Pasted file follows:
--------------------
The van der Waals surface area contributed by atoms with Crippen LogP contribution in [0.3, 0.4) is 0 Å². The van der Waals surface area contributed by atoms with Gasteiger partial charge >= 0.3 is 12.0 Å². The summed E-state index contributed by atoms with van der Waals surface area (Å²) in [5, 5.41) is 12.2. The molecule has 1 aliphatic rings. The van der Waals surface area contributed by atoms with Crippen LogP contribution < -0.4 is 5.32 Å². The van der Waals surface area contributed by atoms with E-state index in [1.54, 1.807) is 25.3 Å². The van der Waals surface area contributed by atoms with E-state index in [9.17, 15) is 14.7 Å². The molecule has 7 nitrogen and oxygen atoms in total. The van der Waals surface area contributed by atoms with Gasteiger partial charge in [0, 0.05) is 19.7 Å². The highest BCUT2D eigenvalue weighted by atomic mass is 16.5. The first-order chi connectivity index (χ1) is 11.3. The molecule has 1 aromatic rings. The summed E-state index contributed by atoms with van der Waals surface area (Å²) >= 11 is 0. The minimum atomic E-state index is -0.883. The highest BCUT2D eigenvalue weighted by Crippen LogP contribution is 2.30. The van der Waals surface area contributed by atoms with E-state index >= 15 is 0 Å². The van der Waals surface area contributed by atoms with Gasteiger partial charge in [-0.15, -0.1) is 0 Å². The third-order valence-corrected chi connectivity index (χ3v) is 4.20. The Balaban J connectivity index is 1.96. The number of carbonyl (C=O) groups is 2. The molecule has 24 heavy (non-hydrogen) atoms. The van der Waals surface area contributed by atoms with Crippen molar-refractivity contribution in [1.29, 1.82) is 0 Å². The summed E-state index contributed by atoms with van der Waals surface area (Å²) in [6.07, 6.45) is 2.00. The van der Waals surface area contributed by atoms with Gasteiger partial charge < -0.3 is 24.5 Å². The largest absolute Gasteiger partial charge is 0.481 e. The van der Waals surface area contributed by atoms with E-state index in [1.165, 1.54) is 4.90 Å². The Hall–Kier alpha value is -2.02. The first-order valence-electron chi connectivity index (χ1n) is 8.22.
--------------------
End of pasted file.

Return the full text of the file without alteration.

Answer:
The van der Waals surface area contributed by atoms with Crippen LogP contribution in [0.3, 0.4) is 0 Å². The van der Waals surface area contributed by atoms with Gasteiger partial charge >= 0.3 is 12.0 Å². The summed E-state index contributed by atoms with van der Waals surface area (Å²) in [5, 5.41) is 12.2. The molecule has 1 aliphatic rings. The van der Waals surface area contributed by atoms with Crippen LogP contribution < -0.4 is 5.32 Å². The van der Waals surface area contributed by atoms with E-state index in [1.54, 1.807) is 25.3 Å². The van der Waals surface area contributed by atoms with E-state index in [9.17, 15) is 14.7 Å². The molecule has 7 nitrogen and oxygen atoms in total. The van der Waals surface area contributed by atoms with Gasteiger partial charge in [0, 0.05) is 19.7 Å². The highest BCUT2D eigenvalue weighted by atomic mass is 16.5. The first-order chi connectivity index (χ1) is 11.3. The molecule has 1 aromatic rings. The summed E-state index contributed by atoms with van der Waals surface area (Å²) >= 11 is 0. The minimum atomic E-state index is -0.883. The highest BCUT2D eigenvalue weighted by Crippen LogP contribution is 2.30. The van der Waals surface area contributed by atoms with E-state index >= 15 is 0 Å². The van der Waals surface area contributed by atoms with Gasteiger partial charge in [-0.15, -0.1) is 0 Å². The third-order valence-corrected chi connectivity index (χ3v) is 4.20. The Balaban J connectivity index is 1.96. The number of carbonyl (C=O) groups is 2. The molecule has 24 heavy (non-hydrogen) atoms. The van der Waals surface area contributed by atoms with Crippen molar-refractivity contribution in [1.29, 1.82) is 0 Å². The summed E-state index contributed by atoms with van der Waals surface area (Å²) in [6.07, 6.45) is 2.00. The van der Waals surface area contributed by atoms with Gasteiger partial charge < -0.3 is 24.5 Å². The largest absolute Gasteiger partial charge is 0.481 e. The van der Waals surface area contributed by atoms with E-state index in [1.165, 1.54) is 4.90 Å². The Hall–Kier alpha value is -2.02. The first-order valence-electron chi connectivity index (χ1n) is 8.22.